Organising to beat the boss: Interview with a Belfast retail worker

Date:

This is an interview with a member of the TGWU who is attempting to organise a union in a leading Irish Sports Shop in Belfast. It describes the problems facing workers in the retail sector who are exploited by their employers and start organising themselves in their own work-place to improve their conditions. These problems are even more acute when there is no history of unionisation in the workplace and a limited awareness of people's rights as workers.

Due to potential libel action and its consequences for the union we are unable to print the company’s name. 'An Ireland of equals' what rubbish!

How long have you been working in the Sport shop and what union are you a member of?

I have been working at the shop for over four and a half years and am a member of the Transport & General workers Union.

Does the company have a history of unionised workers?

As far as I am aware, myself and my fellow workers were the first to organise in the short history of the store, which only opened around six years ago. To date I believe we are the only unionised workers within the company’s four stores in Ireland, although the company also have a large production operation, although I am not sure whether or not they are unionised.

What were the reasons why you and your fellow workers decided to set up a union, and roughly what percentage of your workplace in Belfast is unionised?

Personally I believe that all workers should organise as Ireland has a capitalist laissez-faire economic system whereby profit comes before people and workers are generally exploited. Unfortunately no-one else wanted to join a union. It was not until it became apparent that part-time workers were not getting the same pay rate and conditions that my fellow part-timers became interested in joining a union. However I wanted all the sales assistants to join up, as even the full time workers were being exploited. Unfortunately they did not see it this way, and perhaps out of fear of management therefore did not join. This lack of solidarity saddened me, but all the part time sales assistants did join, this would account for 4 of the 7 sales assistants and 40% of the shop staff as a whole.

What was the reaction of the bosses in your attempt in setting up a union?

They were amazed and it would seem also aghast. They certainly took it personally, and failed to view it as a norm of industrial relations, and a mere exercising of our statutory rights. There has always existed and still does, a micro propaganda campaign within the company which has sought to manufacture a consensus that the workers of shop have it good, and are so lucky. In reality the truth couldn't be more different.

Did you receive any support from fellow workers in Belfast and across Ireland and is there any plans to broaden the struggle out in terms of a wider unionisation drive in the company?

Our struggle at the minute is not even for better pay / conditions, but to be on a parity with those workers doing the same job but for more hours. It has been an in house matter with the support of Transport House. We have certainly tried to unionise other branches of the store, however we are faced with geographical problems as well as a lack of knowledge of the workers there. In one particular branch we succeeded in making contact with one worker, who attempted to organise there, however her colleagues were less eager due to a fear of management reprisal. This particular store has a long history of employment abuses, which clearly breach employment legislation.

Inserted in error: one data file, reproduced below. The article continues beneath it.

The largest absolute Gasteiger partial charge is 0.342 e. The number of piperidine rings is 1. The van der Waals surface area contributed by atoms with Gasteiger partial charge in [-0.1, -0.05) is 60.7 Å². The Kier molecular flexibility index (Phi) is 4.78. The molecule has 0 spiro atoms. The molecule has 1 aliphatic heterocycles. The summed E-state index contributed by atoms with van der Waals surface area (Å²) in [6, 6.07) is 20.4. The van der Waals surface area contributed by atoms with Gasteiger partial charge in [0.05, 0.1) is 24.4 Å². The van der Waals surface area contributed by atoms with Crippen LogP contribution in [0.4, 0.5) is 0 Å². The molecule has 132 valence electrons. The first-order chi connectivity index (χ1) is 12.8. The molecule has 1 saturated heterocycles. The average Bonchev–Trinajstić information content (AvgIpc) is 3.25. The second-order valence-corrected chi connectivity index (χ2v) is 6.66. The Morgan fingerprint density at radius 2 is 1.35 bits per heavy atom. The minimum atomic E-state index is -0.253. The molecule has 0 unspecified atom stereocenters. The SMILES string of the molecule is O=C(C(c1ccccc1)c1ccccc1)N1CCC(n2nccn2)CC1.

Did setting up a union help to achieve any improvement in wages and conditions etc?

Not yet. We have been promised better pay and conditions, but the date we were given for the introduction of these improvements has passed. They will come but when is another matter. It’s is clear though that had we not unionised, we would not have reached this point. It would seem that the management did not take our grievance seriously and it was not until they received a letter from the union solicitors that they began to move. It would seem that they are holding out for as long as possible, possibly not realising the potential detrimental affect this could have in legal terms. I was told by one low level member of management who "can't understand what all the fuss is about" that "you'll get your pay rise, but don't think that will be the end of it, what you've done (unionised the workers) will not be forgotten about", in other words go unpunished.

What is the current legal situation of the union and is there anything anarchists in Ireland could do to help in terms of practical support such as pickets etc?

Well currently we do not have official recognition by the company. The company do not want outside interference, I wonder what they have to hide? We are currently following the legal route as our treatment contravenes a not very well known employment law; The Part-time Workers (Prevention of Less Favourable Treatment) Regulations 2000. We are confident of success, however direct action cannot be ruled out. If this does come about then certainly the practical support of anarchists in Ireland would be much appreciated.


From Workers Solidarity 102 the issue for March & April 2008

 

 

PDF of the Ulster edition of Workers Solidarity 102

PDF of the southern edition of Workers Solidarity 102
 

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